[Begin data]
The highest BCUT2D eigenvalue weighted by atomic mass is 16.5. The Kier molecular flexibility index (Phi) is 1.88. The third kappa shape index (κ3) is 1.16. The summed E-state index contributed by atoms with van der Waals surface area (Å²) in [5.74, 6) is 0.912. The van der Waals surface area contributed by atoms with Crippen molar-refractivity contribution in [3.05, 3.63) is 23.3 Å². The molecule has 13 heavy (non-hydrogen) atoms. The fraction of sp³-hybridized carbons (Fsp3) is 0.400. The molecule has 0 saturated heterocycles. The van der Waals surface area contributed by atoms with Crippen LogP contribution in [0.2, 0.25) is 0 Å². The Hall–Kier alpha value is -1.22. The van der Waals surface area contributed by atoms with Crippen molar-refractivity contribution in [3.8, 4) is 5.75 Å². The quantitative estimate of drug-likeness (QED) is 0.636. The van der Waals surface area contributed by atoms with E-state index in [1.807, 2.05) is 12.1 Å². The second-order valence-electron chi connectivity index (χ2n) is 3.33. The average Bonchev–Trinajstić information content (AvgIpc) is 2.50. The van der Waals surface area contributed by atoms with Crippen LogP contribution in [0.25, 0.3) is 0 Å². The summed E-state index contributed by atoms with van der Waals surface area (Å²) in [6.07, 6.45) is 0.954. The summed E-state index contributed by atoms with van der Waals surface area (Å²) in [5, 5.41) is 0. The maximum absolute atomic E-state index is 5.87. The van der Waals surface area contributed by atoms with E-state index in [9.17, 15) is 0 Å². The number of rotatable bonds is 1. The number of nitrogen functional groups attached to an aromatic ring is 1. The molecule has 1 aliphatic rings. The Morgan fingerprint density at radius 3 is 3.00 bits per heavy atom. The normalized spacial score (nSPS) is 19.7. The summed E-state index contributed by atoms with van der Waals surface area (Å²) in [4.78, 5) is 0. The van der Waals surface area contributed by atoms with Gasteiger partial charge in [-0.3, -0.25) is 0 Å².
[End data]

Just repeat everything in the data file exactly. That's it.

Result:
The highest BCUT2D eigenvalue weighted by atomic mass is 16.5. The Kier molecular flexibility index (Phi) is 1.88. The third kappa shape index (κ3) is 1.16. The summed E-state index contributed by atoms with van der Waals surface area (Å²) in [5.74, 6) is 0.912. The van der Waals surface area contributed by atoms with Crippen molar-refractivity contribution in [3.05, 3.63) is 23.3 Å². The molecule has 13 heavy (non-hydrogen) atoms. The fraction of sp³-hybridized carbons (Fsp3) is 0.400. The molecule has 0 saturated heterocycles. The van der Waals surface area contributed by atoms with Crippen LogP contribution in [0.2, 0.25) is 0 Å². The Hall–Kier alpha value is -1.22. The van der Waals surface area contributed by atoms with Crippen molar-refractivity contribution in [3.8, 4) is 5.75 Å². The quantitative estimate of drug-likeness (QED) is 0.636. The van der Waals surface area contributed by atoms with E-state index in [1.807, 2.05) is 12.1 Å². The second-order valence-electron chi connectivity index (χ2n) is 3.33. The average Bonchev–Trinajstić information content (AvgIpc) is 2.50. The van der Waals surface area contributed by atoms with Crippen LogP contribution in [0.25, 0.3) is 0 Å². The summed E-state index contributed by atoms with van der Waals surface area (Å²) in [6.07, 6.45) is 0.954. The summed E-state index contributed by atoms with van der Waals surface area (Å²) in [5, 5.41) is 0. The maximum absolute atomic E-state index is 5.87. The van der Waals surface area contributed by atoms with E-state index in [9.17, 15) is 0 Å². The number of rotatable bonds is 1. The number of nitrogen functional groups attached to an aromatic ring is 1. The molecule has 1 aliphatic rings. The Morgan fingerprint density at radius 3 is 3.00 bits per heavy atom. The normalized spacial score (nSPS) is 19.7. The summed E-state index contributed by atoms with van der Waals surface area (Å²) in [4.78, 5) is 0. The van der Waals surface area contributed by atoms with Gasteiger partial charge in [-0.3, -0.25) is 0 Å².